The latest issue of Make magazine (number 15) is devoted to build-them-yourself, high-tech musical instruments. And the coolest of the bunch is this laser harp, at right, being played by its inventor, tech musician Stephen Hobley.
You coax out the computer-generated sounds by waving your hands to break the light beams and change their lengths.
To build a laser harp, you’ll need to be familiar with and fearless about such things as MIDI (Musical Instrument Digital Interface) technology, circuit boards, photo cells, voltage regulators, and computers. If you’re not a serious music technology geek who’s been tinkering for years in the garage, you’ll need to buy or scare up a significant amount of hardware and software.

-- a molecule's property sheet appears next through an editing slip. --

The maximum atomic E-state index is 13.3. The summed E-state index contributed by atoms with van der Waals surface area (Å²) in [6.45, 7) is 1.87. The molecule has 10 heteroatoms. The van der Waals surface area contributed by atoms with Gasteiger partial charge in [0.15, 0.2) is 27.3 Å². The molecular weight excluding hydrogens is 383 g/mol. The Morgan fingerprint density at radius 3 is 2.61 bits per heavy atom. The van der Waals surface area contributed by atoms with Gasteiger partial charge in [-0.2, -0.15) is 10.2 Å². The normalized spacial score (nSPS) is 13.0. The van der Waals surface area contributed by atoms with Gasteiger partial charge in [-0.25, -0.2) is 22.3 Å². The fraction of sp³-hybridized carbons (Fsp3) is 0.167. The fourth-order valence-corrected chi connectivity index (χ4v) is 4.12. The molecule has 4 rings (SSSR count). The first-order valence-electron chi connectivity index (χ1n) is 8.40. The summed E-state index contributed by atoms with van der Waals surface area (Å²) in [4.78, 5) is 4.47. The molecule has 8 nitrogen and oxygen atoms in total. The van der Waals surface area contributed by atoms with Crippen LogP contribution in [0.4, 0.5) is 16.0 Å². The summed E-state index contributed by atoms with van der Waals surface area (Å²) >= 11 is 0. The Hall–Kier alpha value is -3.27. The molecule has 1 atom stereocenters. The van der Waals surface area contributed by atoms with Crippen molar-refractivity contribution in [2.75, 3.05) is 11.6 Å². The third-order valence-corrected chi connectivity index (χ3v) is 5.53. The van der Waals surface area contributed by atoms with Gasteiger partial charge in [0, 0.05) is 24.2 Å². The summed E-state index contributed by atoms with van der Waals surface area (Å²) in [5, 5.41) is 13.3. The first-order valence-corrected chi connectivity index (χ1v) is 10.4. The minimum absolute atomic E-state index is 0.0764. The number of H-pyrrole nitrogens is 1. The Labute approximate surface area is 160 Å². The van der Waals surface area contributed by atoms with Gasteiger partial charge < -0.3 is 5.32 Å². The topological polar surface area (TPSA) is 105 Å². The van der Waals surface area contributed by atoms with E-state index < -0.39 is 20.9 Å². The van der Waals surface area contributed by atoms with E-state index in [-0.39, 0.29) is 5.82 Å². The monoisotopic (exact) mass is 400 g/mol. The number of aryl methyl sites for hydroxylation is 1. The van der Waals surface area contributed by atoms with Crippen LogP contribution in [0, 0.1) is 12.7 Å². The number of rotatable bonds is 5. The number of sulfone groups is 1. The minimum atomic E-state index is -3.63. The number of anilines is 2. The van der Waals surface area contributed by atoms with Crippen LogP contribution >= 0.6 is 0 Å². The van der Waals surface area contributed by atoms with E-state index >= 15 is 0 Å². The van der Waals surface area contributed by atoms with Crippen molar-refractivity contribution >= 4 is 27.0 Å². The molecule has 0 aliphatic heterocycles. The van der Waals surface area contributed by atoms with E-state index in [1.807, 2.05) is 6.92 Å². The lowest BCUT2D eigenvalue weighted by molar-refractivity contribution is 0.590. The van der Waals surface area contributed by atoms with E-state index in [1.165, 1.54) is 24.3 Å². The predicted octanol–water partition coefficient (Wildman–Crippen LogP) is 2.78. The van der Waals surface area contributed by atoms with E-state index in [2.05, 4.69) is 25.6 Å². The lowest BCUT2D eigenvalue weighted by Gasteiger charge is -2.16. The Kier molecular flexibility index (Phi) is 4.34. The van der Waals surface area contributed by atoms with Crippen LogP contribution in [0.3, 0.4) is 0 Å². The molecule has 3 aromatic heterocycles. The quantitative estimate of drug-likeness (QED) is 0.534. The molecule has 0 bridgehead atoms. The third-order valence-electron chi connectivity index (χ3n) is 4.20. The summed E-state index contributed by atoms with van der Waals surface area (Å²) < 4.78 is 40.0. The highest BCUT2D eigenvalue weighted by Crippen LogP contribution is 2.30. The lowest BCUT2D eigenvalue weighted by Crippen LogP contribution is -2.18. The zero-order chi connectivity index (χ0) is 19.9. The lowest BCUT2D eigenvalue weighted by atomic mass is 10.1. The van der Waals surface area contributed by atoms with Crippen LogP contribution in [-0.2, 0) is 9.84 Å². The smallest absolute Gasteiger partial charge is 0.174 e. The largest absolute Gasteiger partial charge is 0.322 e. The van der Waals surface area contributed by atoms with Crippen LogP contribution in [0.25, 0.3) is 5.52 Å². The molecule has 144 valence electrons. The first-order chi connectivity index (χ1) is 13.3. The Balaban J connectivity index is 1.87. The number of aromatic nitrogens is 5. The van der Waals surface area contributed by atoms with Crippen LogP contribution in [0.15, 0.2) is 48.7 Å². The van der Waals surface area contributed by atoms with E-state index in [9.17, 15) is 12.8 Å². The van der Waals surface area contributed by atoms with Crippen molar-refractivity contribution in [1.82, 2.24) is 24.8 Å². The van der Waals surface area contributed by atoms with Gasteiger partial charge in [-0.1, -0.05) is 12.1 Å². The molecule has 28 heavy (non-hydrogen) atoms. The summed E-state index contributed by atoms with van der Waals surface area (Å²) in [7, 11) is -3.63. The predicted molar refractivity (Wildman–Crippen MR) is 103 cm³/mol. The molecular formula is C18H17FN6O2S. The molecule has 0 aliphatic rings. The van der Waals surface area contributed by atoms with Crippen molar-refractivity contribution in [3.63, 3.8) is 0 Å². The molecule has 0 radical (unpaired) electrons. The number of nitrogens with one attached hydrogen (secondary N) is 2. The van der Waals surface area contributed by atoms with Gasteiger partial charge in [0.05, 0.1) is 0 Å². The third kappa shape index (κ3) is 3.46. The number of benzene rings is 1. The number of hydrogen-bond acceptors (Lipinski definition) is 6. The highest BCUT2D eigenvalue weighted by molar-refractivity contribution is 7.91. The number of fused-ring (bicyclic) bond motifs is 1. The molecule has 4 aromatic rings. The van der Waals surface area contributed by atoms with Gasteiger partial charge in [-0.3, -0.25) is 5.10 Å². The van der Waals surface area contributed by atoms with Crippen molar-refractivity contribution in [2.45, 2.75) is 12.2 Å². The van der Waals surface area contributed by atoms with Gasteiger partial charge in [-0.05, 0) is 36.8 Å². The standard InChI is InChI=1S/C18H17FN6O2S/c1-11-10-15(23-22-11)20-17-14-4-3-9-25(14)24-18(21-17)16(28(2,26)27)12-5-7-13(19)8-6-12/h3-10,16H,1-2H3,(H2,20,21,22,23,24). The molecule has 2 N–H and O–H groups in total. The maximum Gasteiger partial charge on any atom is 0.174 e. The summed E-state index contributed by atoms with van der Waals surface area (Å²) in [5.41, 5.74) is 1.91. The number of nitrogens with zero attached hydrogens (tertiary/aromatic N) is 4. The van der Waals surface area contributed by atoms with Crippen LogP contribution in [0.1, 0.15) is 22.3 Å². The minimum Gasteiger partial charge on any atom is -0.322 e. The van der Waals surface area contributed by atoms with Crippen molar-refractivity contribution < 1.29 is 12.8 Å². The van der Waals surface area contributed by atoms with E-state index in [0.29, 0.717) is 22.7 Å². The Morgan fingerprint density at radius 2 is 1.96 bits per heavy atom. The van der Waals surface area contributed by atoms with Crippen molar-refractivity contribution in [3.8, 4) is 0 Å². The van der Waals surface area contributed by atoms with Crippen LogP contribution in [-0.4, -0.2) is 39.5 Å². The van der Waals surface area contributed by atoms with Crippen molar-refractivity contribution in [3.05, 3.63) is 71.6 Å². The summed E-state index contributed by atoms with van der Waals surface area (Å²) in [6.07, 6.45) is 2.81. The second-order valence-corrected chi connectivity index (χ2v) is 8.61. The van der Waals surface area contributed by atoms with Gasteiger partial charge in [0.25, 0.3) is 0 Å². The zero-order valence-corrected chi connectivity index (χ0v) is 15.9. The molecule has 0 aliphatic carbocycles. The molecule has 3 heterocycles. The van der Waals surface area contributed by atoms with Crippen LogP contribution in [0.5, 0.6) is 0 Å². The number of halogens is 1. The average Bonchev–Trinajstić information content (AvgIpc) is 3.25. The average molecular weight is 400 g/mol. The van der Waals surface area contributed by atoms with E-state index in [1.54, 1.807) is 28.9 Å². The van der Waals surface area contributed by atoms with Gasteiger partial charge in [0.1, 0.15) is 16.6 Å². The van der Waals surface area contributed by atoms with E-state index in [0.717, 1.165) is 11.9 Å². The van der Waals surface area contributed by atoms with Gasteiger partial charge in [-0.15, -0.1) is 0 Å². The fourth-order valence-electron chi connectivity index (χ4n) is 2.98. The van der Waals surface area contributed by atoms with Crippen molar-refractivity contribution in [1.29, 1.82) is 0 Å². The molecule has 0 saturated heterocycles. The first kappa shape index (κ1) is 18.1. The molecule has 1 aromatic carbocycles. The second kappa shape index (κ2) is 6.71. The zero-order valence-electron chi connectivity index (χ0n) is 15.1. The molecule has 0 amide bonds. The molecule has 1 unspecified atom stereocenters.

Stephen’s article in Make does include a simpler project—a single-beam “laser theremin,” as opposed to the six-beam laser harp. But even that’s still a pretty complex gizmo.
Whether or not you dive into this project, we’re sure you’ll appreciate the sights and sounds of the harp in action. Check out Stephen’s video demo, below.

> Topics: Computers, electronics, music, light, sound.
> Location: At home, or in your secret laboratory.
> Cost: $19 for the plans and schematics; order from Stephen Hobley’s Web site. Significant additional cost for parts and equipment.
> Gear: Computer, MIDI utility software, software synthesizer, USB-MIDI interface, soldering equipment, insulated wire, wire cutters and strippers, multimeter, alligator leads, saw, drill, vise and clamps.
> Level of difficulty: Pretty technical.

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